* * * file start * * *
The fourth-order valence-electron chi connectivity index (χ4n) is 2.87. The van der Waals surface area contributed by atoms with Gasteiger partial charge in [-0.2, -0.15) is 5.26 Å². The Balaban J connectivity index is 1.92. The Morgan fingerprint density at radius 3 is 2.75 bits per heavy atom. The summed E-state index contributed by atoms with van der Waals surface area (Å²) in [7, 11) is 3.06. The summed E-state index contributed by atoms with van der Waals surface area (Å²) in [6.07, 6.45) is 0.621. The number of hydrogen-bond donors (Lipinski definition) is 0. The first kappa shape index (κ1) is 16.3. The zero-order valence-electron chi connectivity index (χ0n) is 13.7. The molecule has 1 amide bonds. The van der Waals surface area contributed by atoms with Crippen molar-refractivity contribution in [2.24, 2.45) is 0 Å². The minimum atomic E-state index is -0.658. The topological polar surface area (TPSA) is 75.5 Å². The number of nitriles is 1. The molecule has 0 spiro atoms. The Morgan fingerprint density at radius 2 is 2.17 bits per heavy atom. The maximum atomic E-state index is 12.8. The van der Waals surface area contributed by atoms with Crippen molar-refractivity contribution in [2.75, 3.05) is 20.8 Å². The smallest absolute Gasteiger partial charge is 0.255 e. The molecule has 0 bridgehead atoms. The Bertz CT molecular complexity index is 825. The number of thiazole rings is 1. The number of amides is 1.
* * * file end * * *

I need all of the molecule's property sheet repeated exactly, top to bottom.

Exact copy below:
The fourth-order valence-electron chi connectivity index (χ4n) is 2.87. The van der Waals surface area contributed by atoms with Gasteiger partial charge in [-0.2, -0.15) is 5.26 Å². The Balaban J connectivity index is 1.92. The Morgan fingerprint density at radius 3 is 2.75 bits per heavy atom. The summed E-state index contributed by atoms with van der Waals surface area (Å²) in [7, 11) is 3.06. The summed E-state index contributed by atoms with van der Waals surface area (Å²) in [6.07, 6.45) is 0.621. The number of hydrogen-bond donors (Lipinski definition) is 0. The first kappa shape index (κ1) is 16.3. The zero-order valence-electron chi connectivity index (χ0n) is 13.7. The molecule has 1 amide bonds. The van der Waals surface area contributed by atoms with Crippen molar-refractivity contribution in [2.24, 2.45) is 0 Å². The minimum atomic E-state index is -0.658. The topological polar surface area (TPSA) is 75.5 Å². The number of nitriles is 1. The molecule has 0 spiro atoms. The Morgan fingerprint density at radius 2 is 2.17 bits per heavy atom. The maximum atomic E-state index is 12.8. The van der Waals surface area contributed by atoms with Crippen molar-refractivity contribution in [2.75, 3.05) is 20.8 Å². The smallest absolute Gasteiger partial charge is 0.255 e. The molecule has 0 bridgehead atoms. The Bertz CT molecular complexity index is 825. The number of thiazole rings is 1. The number of amides is 1.